We have teams in various locations around Borno and Yobe states, supporting emergency rooms, operating theatres, maternity and paediatric wards and other inpatient departments, carrying out nutrition programmes and vaccination campaigns, and offering mental healthcare, reproductive health services, support to victims of violence, including sexual violence, and HIV testing and treatment.

We also support emergency referrals to Maiduguri and monitor food, water and shelter needs among the displaced.

In 2018, we ran fixed primary healthcare facilities in Maiduguri, Ngala, Rann, Banki and Pulka, secondary healthcare facilities in Pulka and Gwoza, and paediatric hospitals in Maiduguri and Damaturu, as well as in Monguno, until activities were handed over in July, and in Bama as of August.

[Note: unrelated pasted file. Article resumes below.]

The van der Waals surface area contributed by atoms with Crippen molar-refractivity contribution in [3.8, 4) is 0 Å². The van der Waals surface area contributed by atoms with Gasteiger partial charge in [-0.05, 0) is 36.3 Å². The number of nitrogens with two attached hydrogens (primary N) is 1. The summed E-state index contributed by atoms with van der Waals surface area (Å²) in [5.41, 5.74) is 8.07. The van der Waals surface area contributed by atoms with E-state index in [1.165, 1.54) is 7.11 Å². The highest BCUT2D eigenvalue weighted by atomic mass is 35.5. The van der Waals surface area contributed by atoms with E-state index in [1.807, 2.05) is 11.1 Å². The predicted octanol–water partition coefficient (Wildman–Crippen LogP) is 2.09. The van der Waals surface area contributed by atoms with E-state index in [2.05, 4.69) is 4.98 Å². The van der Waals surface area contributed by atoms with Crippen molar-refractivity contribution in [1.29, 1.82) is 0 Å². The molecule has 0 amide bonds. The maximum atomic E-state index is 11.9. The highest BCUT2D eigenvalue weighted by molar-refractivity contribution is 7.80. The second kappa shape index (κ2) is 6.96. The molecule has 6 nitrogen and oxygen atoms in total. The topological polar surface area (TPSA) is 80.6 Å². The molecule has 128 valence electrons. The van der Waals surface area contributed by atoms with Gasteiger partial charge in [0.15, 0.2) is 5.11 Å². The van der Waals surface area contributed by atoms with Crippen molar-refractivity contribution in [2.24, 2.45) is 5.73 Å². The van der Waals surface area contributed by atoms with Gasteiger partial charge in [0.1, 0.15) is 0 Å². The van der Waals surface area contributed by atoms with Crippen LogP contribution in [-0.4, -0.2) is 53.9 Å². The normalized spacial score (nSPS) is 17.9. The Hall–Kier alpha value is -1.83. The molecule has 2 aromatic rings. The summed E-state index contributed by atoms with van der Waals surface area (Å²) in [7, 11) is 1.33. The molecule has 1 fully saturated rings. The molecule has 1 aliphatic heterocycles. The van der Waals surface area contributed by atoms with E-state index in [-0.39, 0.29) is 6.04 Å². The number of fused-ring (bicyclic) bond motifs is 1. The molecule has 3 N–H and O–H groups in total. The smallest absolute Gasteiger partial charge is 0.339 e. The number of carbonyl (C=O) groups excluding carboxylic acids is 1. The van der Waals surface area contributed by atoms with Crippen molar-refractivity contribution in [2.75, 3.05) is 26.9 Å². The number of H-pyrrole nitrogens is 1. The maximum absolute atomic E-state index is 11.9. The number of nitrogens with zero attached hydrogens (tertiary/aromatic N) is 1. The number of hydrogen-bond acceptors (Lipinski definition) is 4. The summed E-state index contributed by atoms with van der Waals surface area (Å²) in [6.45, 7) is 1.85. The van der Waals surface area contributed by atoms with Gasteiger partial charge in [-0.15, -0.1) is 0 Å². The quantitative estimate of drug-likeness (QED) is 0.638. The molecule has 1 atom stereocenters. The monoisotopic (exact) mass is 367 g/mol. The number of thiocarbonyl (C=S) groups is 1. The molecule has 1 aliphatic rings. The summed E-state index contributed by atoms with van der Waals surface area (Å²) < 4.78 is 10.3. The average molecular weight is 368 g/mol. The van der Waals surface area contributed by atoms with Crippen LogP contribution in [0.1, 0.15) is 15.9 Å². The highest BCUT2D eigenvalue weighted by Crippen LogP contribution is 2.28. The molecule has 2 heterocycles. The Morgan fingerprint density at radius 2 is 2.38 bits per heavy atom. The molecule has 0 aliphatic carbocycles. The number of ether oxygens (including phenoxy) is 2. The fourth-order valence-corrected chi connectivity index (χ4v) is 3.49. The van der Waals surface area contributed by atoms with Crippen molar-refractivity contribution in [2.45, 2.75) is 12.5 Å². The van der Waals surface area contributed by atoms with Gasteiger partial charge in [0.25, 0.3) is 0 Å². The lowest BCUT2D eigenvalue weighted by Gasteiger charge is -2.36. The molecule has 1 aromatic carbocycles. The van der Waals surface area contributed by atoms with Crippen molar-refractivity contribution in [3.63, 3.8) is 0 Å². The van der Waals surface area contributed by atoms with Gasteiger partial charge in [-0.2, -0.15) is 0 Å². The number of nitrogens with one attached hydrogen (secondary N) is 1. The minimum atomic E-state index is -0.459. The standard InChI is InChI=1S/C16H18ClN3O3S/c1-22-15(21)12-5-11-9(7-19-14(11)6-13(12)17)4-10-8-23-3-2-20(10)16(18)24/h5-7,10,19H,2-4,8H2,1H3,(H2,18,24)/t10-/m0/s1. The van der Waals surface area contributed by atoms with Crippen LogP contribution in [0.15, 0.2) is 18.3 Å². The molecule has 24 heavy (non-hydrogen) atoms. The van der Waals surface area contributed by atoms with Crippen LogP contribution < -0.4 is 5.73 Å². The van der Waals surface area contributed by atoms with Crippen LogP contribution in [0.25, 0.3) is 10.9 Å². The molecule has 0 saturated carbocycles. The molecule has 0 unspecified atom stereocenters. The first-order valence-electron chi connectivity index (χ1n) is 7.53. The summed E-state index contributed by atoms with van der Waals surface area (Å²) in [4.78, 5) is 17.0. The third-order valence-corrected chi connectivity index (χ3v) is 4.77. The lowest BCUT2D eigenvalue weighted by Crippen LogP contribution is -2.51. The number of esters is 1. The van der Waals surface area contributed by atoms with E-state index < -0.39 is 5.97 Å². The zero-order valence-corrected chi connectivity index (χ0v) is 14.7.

We also ran mobile clinics on an ad hoc basis in Gajigana, Gajiram and Kukawa. During the year, our teams conducted over 247,400 outpatient consultations, assisted more than 5,000 births, treated 15,700 children for malnutrition and 27,400 people for malaria. 

Emergency response to disease outbreaks and displacement

In March, in response to one of Nigeria’s largest-ever Lassa fever outbreaks, we sent a team to support the 700-bed federal teaching hospital in Abakaliki, Ebonyi state.

We improved infection prevention and control measures, strengthened surveillance and case notification systems, and provided clinical management and operational research to help tackle this poorly understood and neglected viral haemorrhagic disease.

We also supported the Akure general hospital and nine health centres in Ondo state during the epidemic. We responded to cholera outbreaks in Borno, Yobe, Adamawa, Bauchi and Zamfara states, treating a total of 26,900 people.